Can Tai Chi Help You to Discover
the Source of Happiness?
Chief Instructor Brett Wagland
When I practise Tai Chi, I am in the moment – completely relaxed, yet
aware of what my body is doing. I feel a deep sense of peace and joy.
This state of being enables me to appreciate the simple things in life
and happiness arises naturally. We say that our health is in our own
hands. So is our happiness. Outside causes and conditions play a role
in bringing about happiness. However, our attitude and thoughts are
more important. We need to guard our thoughts if we want to be
content. When we become judgemental or emotionally overwhelmed, it is
our thinking, energy and actions that affect our response to the world
When we first learn to relax, we realise how little control we have over
the mind. Before we begin to practise, we are unaware of the mind’s
constant chatter. It is like a child talking incessantly or background
radio noise that goes on and on. We need to know how to turn it off or
play something else. Better still, we need to know how not to be
affected by any of it. So the first stage of our training is learning
to calm and settle the mind.
In the Tibetan Buddhist tradition, there is a diagram depicting
different levels of calm abiding meditation. It describes the journey
of a meditator training the unruly mind which is represented by a monkey
leading an elephant. The elephant has great potential which is largely
untapped. An elephant that is well trained can do a great amount of
work. On the other hand, a wild elephant can reap enormous havoc. The
monkey is the discursive mind, constantly jumping from one thing to
another. When you feel stressed, it is important to stop and give
yourself some space. Ask yourself whether you are acting from the
elephant mind or the monkey mind. Doing so will bring clarity and will
help you to make sound decisions.
you first learn Tai Chi or Wu Dao Gong Martial Arts, you are unaware of
how much these arts can change you. In the beginning, they appear to be
just punches and kicks and slow motion movements that you find you are
not able to perform well. It is easy to become discouraged and start
the negative chatter. Just as with the example of the meditator and the
elephant, we learn to calm our restless mind. In these arts, working
with the physical body gives us an opportunity to see how our thinking
and actions affect our whole being. At first, the body does not listen
to the mind and the mind forgets the principles of the training. This
is where we begin to see our weaknesses and our self-imposed
limitations. When you make an effort and consider more deeply, a
transformation begins to take place. Gradually, you will realise that
these movements are affecting your roots. Your energy and nervous
systems are beginning to change at a deep level. Traditionally, these
arts were called paths to self development. Naming them martial arts as
such is too limiting.
When a friend came along to film the kung fu class, he asked in a
quizzical tone, “Why are you practising the same movement over and over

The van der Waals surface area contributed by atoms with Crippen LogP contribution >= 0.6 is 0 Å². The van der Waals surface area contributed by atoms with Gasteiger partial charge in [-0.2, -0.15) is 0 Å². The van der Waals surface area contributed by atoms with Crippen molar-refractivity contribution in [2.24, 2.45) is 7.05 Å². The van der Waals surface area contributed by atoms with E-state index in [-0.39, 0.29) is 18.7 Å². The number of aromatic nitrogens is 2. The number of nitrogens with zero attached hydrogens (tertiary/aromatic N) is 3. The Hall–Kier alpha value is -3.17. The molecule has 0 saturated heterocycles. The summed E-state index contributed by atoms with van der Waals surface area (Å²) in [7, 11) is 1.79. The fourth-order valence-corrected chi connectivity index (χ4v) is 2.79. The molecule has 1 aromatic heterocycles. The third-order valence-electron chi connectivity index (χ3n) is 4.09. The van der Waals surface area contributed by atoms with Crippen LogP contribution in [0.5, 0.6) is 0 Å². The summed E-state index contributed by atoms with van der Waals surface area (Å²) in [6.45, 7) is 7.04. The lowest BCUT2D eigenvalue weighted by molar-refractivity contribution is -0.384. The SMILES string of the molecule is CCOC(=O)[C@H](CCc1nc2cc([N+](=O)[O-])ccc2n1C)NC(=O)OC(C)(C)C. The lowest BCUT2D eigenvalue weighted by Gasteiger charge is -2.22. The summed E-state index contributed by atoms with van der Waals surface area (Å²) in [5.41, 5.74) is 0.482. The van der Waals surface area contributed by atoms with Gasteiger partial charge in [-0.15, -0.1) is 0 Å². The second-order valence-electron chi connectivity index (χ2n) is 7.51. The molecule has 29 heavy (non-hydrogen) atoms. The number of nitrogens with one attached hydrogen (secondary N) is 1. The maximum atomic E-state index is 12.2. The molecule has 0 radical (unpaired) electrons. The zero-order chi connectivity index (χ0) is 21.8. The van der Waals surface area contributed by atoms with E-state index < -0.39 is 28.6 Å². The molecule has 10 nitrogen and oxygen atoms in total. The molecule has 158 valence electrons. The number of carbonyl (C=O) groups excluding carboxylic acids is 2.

again?” I jokingly said, “Because we are slow learners.” In fact, we
have been practising these movements for ten years. A period of at
least ten years is required to develop a strong enough foundation to be
able to move from the external to the internal. To reach a point where
you can express the full meaning of each movement takes hard work,
dedication, inspiration and a knowledgeable teacher. Someone looking
from the outside sees that what we are doing looks monotonous and
requires a lot of effort. The practitioner sees a journey of self
discovery and transformation physically, mentally, emotionally and
spiritually. This view point is difficult to convey to someone who does
not train in this area.
As my teacher Fei Wang likes to say, “Do you understand the art in
martial arts?” In Chinese culture, finding a master who really
understands the deeper meaning of these arts is worth more than money
can buy. We are truly blessed to have someone of the calibre of Fei.
Without someone who has journeyed into the depths of these arts and can
demonstrate them, we would never really grasp their full meaning. So
what is the art in martial arts? Is it a dance-like beauty we are
trying to display? Compared with ballet or modern dance, we are not so
graceful. Or is it closer to painting or playing music? It is said
that the human being is the highest form of creation on our planet.
Being able to express our true nature could be said to be the highest
art form. The Chinese internal arts of Tai Chi, Xing Yi and Ba Gua all
endeavour to train the mind, body and spirit, thus enabling us to
develop and express our full potential.
Happiness is a journey of self discovery, of unlocking our full
potential. At first, it involves exploring the outside world which is
not as fulfilling as it seems to be. Dissatisfaction with the outside
can lead to an inner journey of self discovery. This can be a very
challenging time when we see that things are not quite as they appear to
be. However, at the same time, these discoveries can be liberating.
With regular practice, we begin to see that obsessive focus on the self
indulges the ego and this brings all our negative emotions into play.
When we use our energies in service to others, our good qualities, such
as love, compassion and courage come to the forefront. These activities
are already causes for happiness. The more positive and beneficial our
thoughts and activities, the less obscuration there is to our inner
radiance which is the source of our real happiness. Training in the
internal arts leads the practitioner to many realisations that he did
not at first expect. This is why they are acclaimed as paths to self